The company said that it was suspending all operations at three of its four plants in Texas, Kansas and Iowa. Its headquarters in Sioux City, S.D., will remain.

It said Monday that it would continue to pay its workers for 60 days as it launches a public relations program designed to restore confidence in its product.

“After that 60-day period is over, if we haven’t been able to resume operations again by then, we believe we won’t have a decision other than to formally terminate those employees’ employment,” said Rich Jochum, the company’s corporate administrator.

The company blamed social media and news organizations, specifically ABC News, for what it called a gross misrepresentation of its product and process.

“What should we label it? It’s 100-percent beef,” asked Regina Roth, the company’s executive vice president. “What do you want us to label it? I’m not prepared to say it’s not beef because it’s 100-percent beef.”

She said that the company would “attack” the misconceptions in consumers’ minds through social media.

“What we’re going through is not something any other companies want to…have to endure,” Roth said.

Two former scientists with the U.S. Department of Agriculture who reviewed the product advised against using it in ground beef and told ABC News that it was not the same as ground beef.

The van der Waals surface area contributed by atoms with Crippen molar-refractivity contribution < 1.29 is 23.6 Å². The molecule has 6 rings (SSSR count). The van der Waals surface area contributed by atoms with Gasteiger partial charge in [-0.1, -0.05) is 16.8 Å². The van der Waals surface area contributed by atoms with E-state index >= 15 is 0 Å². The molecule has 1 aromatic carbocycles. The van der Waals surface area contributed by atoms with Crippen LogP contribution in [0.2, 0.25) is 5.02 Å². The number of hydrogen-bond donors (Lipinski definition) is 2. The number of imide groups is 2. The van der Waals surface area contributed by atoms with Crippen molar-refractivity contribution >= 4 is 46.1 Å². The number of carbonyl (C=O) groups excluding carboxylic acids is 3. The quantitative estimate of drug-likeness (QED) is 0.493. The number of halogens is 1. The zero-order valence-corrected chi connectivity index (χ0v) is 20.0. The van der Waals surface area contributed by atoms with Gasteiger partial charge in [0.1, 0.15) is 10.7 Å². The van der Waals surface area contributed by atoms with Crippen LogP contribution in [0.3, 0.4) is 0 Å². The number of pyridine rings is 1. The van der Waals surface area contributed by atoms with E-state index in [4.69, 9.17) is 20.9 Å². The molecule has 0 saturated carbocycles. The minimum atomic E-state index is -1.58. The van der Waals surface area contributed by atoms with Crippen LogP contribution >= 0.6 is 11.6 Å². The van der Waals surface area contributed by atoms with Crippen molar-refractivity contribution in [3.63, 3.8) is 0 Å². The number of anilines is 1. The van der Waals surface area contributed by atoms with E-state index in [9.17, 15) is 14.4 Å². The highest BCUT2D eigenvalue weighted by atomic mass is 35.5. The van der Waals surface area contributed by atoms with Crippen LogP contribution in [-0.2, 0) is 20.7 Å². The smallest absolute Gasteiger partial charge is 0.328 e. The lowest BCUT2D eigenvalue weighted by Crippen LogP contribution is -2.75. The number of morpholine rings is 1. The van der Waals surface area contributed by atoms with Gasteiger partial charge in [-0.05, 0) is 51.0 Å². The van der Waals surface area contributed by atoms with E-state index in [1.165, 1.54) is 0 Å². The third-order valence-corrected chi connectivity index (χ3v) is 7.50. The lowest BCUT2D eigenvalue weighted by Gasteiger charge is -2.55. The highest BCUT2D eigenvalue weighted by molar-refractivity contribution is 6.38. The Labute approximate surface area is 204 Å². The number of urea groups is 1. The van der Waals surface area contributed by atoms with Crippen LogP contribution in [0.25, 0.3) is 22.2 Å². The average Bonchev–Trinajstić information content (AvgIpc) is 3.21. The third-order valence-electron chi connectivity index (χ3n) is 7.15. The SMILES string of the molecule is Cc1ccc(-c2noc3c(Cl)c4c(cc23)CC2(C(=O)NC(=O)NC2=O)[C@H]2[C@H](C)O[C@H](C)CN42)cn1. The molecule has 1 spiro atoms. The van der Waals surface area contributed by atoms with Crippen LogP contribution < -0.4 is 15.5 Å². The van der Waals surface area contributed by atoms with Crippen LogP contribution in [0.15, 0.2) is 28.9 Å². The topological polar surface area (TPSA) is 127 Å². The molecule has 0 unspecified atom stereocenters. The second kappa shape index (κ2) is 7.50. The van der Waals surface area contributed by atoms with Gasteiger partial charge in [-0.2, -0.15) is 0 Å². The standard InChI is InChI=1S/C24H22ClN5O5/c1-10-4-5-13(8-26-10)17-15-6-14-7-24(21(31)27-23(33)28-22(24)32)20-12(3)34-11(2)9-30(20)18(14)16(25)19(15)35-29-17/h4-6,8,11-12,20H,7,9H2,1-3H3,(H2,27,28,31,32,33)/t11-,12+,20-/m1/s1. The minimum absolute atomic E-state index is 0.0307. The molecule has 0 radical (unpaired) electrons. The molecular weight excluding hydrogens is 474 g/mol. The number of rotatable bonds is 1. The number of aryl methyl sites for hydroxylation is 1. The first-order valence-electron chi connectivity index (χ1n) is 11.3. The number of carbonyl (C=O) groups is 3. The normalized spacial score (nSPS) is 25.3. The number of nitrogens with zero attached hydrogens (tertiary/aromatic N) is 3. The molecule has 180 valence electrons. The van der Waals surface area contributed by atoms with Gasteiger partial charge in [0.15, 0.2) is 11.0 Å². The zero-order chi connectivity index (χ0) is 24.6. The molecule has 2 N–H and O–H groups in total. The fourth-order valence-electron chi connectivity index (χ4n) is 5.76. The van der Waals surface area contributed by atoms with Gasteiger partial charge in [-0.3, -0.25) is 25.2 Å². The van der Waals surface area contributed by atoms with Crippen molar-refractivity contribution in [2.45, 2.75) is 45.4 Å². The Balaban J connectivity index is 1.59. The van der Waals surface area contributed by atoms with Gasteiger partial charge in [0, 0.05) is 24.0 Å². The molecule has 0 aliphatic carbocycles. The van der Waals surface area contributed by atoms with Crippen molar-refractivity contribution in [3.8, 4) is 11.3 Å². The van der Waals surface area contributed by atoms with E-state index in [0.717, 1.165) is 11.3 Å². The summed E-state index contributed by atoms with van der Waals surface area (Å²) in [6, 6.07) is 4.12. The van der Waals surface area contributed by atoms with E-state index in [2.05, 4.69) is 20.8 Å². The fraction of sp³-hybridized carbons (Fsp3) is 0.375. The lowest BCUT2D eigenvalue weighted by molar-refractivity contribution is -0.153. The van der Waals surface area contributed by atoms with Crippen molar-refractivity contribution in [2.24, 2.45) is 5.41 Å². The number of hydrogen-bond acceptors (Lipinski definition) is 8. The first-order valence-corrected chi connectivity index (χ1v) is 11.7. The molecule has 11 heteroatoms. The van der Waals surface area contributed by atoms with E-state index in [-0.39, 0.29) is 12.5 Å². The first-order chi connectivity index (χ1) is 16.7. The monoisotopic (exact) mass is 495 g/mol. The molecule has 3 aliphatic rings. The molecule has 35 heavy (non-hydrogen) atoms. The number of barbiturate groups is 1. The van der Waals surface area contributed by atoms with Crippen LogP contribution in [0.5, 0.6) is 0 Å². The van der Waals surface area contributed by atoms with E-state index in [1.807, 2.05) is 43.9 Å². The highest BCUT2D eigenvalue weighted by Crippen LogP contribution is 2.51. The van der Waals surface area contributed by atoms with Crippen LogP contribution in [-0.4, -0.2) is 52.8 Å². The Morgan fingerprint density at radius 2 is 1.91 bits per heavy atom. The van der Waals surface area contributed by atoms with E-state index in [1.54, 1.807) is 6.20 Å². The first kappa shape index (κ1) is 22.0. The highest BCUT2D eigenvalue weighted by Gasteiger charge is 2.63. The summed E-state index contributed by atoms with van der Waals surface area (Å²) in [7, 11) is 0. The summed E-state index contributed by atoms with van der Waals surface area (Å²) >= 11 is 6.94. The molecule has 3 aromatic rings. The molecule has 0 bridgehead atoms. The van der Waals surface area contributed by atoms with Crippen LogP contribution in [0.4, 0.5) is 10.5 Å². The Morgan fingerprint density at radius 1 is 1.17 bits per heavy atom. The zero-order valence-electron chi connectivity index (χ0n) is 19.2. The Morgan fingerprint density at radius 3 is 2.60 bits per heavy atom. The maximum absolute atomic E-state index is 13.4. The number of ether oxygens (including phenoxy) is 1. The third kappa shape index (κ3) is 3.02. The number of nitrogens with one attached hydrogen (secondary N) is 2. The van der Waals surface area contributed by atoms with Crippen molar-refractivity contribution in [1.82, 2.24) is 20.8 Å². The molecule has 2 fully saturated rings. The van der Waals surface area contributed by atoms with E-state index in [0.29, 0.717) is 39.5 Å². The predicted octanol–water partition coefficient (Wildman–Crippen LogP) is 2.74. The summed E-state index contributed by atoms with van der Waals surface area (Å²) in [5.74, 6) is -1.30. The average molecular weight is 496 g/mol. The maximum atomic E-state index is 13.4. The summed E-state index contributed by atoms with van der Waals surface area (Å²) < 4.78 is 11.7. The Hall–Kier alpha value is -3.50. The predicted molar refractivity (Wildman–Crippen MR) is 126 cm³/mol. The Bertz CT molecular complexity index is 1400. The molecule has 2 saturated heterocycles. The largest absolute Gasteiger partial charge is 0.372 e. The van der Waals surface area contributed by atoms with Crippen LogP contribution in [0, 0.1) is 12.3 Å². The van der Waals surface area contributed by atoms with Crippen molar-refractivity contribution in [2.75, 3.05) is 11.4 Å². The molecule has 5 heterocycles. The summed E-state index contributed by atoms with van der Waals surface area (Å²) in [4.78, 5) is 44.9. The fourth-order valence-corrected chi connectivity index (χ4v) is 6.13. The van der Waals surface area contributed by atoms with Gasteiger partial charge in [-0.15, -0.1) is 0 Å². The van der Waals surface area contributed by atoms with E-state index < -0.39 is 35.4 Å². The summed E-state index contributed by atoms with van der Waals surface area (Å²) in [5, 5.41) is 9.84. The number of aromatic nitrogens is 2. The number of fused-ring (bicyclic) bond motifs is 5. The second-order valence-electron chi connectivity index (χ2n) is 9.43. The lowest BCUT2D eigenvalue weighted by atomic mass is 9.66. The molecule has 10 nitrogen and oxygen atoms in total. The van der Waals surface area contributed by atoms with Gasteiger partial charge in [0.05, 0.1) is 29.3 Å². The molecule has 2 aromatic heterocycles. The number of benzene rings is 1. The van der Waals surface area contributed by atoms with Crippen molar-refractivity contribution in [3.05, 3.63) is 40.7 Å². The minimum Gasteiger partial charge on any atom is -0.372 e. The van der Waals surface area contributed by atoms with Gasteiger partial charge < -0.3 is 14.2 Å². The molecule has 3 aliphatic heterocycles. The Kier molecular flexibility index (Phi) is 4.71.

“It’s not fresh ground beef. It’s a cheap substitute being added in,” microbiologist Gerald Zirnstein said.

The scientists added that the filler was not as nutritious as ground beef, though the company disputed that.  An industry website noted that a side-by-side comparison of nutrition labels showed “90 percent lean beef trimmings and 90 percent lean ground beef have substantially identical nutritional value. And all USDA certified ground beef [with or without lean finely textured beef] found in your grocery store is considered to be a good or excellent source of 10 essential nutrients including protein, iron, zinc and B-vitamins.”

The low-grade trimmings used to produce lean, finely textured beef come from the parts of the cow most susceptible to contamination, often close to the hide, which is highly exposed to fecal matter. But because of the treatment of the trimmings -- after they have been simmered in low heat, separating fat and tissue using a centrifuge, they are sprayed with ammonia gas to kill germs -- the USDA says it’s safe to eat.

Last week, Kroger, Safeway, SUPERVALU and Food Lion announced that they would no longer carry the product because of consumer concerns. Walmart and Sam’s Club also announced they would start offering beef that does not contain lean finely textured beef.